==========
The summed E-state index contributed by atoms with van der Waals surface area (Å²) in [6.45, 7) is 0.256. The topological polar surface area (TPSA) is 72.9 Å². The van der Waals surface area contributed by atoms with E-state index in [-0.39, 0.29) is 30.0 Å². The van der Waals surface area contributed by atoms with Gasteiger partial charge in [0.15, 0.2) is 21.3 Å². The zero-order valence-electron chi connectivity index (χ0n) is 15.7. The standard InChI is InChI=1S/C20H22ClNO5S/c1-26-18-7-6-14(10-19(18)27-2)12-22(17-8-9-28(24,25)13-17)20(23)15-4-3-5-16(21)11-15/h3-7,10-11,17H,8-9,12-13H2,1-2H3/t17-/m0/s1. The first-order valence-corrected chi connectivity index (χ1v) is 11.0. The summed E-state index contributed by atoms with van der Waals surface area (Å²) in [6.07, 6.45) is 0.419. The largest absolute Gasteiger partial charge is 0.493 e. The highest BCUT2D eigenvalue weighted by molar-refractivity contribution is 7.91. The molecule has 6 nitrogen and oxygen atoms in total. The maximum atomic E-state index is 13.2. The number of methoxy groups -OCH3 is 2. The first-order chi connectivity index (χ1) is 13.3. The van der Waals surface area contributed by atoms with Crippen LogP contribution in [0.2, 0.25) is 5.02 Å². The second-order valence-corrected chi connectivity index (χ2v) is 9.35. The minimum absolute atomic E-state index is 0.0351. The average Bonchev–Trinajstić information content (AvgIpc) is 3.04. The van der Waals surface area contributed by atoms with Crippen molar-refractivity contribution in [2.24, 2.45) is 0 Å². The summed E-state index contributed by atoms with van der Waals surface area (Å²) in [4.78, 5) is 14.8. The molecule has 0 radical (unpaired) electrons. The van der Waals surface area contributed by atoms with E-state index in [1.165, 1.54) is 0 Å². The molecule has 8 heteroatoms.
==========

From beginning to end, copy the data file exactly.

The summed E-state index contributed by atoms with van der Waals surface area (Å²) in [6.45, 7) is 0.256. The topological polar surface area (TPSA) is 72.9 Å². The van der Waals surface area contributed by atoms with E-state index in [-0.39, 0.29) is 30.0 Å². The van der Waals surface area contributed by atoms with Gasteiger partial charge in [0.15, 0.2) is 21.3 Å². The zero-order valence-electron chi connectivity index (χ0n) is 15.7. The standard InChI is InChI=1S/C20H22ClNO5S/c1-26-18-7-6-14(10-19(18)27-2)12-22(17-8-9-28(24,25)13-17)20(23)15-4-3-5-16(21)11-15/h3-7,10-11,17H,8-9,12-13H2,1-2H3/t17-/m0/s1. The first-order valence-corrected chi connectivity index (χ1v) is 11.0. The summed E-state index contributed by atoms with van der Waals surface area (Å²) in [6.07, 6.45) is 0.419. The largest absolute Gasteiger partial charge is 0.493 e. The highest BCUT2D eigenvalue weighted by molar-refractivity contribution is 7.91. The molecule has 6 nitrogen and oxygen atoms in total. The maximum atomic E-state index is 13.2. The number of methoxy groups -OCH3 is 2. The first-order chi connectivity index (χ1) is 13.3. The van der Waals surface area contributed by atoms with Crippen LogP contribution in [0.2, 0.25) is 5.02 Å². The second-order valence-corrected chi connectivity index (χ2v) is 9.35. The minimum absolute atomic E-state index is 0.0351. The average Bonchev–Trinajstić information content (AvgIpc) is 3.04. The van der Waals surface area contributed by atoms with Crippen molar-refractivity contribution in [2.24, 2.45) is 0 Å². The summed E-state index contributed by atoms with van der Waals surface area (Å²) in [4.78, 5) is 14.8. The molecule has 0 radical (unpaired) electrons. The van der Waals surface area contributed by atoms with E-state index in [1.165, 1.54) is 0 Å². The molecule has 8 heteroatoms.